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The European Journal of Psychiatry

versión impresa ISSN 0213-6163

Eur. J. Psychiat. vol.21 no.2 Zaragoza abr./jun. 2007




A new spatial orientation memory test: Evaluation in patients with mild Alzheimer's disease and in patients with operated and unoperated mesial temporal lobe epilepsy



Lisiane Tuon*; Mirna Portuguez**; Iván Izquierdo**; Jaderson Costa da Costa**

* Universidade do Extremo Sul Catarinense (UESC), Criciúma, SC, Brasil
** Instituto de Pesquisas Biomédicas and Centro de Memoria, Pontificia Universidade Católica de Rio Grande do Sul (PUCRS). BRASIL

Address for correspondence




Background and objectives: Spatial orientation and spatial learning depend on the medial temporal lobe. A new test of spatial memory in humans is described, and applied to patients with Alzheimer's disease (AD), with presumable damage of that region, and to patients with unilateral mesial temporal sclerosis (MTS) submitted or not to treatment by selective surgical amygdala-hippocampectomy (SAH).
Methods: Subjects were asked to go to each of four objects hanging from the wall of a room: a cylinder, a square, a ball and a triangle (trial 1). In trial 2 they repeated this blindfolded; all figures except the cylinder were removed; once the subjects reached the cylinder they had to say what figures should be at the left, right and back. In trial 3, all figures were withdrawn and the subjects, again blindfolded, were instructed first to go to the front, right, left and back, and then to go to the former positions occupied by the cylinder, the ball, the square and the triangle.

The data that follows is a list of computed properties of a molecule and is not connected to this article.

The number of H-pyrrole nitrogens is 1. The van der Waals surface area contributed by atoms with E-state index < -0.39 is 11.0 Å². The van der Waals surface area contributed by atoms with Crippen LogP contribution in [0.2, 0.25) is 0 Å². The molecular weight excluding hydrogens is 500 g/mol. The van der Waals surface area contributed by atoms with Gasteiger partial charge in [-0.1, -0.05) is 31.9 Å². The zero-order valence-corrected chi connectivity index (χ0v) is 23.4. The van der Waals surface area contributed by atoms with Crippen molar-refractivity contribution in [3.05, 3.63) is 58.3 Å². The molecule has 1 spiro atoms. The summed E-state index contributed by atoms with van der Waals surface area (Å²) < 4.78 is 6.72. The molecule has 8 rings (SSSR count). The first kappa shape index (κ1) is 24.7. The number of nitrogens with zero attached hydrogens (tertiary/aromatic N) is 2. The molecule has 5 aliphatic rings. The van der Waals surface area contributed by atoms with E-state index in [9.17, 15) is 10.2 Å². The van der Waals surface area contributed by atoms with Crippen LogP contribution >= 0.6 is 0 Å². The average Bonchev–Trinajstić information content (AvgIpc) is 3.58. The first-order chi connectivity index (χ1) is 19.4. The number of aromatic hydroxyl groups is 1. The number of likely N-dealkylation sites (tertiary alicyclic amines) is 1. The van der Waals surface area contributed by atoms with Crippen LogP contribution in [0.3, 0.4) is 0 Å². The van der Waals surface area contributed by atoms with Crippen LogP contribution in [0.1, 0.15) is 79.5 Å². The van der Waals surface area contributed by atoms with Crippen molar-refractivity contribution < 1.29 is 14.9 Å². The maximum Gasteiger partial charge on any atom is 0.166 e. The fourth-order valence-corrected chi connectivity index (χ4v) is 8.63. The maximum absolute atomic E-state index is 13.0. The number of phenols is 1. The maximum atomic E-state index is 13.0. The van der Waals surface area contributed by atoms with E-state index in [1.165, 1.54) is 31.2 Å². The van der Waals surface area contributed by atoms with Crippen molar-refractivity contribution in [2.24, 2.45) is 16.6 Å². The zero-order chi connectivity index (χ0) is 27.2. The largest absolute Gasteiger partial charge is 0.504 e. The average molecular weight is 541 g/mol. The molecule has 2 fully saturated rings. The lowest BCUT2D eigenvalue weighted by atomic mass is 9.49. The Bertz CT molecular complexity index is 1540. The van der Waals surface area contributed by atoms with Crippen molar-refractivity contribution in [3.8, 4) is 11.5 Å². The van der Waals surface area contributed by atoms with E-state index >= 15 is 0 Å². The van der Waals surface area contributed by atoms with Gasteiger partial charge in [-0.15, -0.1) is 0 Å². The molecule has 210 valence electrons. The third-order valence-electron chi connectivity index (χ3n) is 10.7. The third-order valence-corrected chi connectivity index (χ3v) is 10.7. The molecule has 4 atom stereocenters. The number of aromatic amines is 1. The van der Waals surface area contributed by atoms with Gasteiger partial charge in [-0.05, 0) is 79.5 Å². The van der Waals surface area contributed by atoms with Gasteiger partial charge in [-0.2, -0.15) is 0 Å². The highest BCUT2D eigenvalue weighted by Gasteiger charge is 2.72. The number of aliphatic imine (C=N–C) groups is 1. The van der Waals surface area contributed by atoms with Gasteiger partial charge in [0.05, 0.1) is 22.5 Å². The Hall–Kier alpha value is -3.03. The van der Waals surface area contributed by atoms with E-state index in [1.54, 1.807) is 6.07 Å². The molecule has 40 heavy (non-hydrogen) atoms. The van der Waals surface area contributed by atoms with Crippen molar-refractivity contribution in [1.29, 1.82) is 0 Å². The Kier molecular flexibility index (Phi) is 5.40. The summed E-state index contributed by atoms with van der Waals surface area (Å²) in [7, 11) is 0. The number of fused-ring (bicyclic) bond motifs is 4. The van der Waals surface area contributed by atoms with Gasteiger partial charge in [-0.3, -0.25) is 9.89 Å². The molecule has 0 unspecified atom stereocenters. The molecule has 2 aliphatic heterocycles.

Results: Experiment 1 studied 10 patients with mild AD and 10 controls matched by age, gender and schooling. Performance was 46% lower in AD patients relative to controls (p < 0.001). Experiment 2 studied 23 patients with MTS, 20 patients submitted to SAH, and 23 healthy volunteers with similar levels of age, gender and schooling. No differences in performance among these three groups were observed.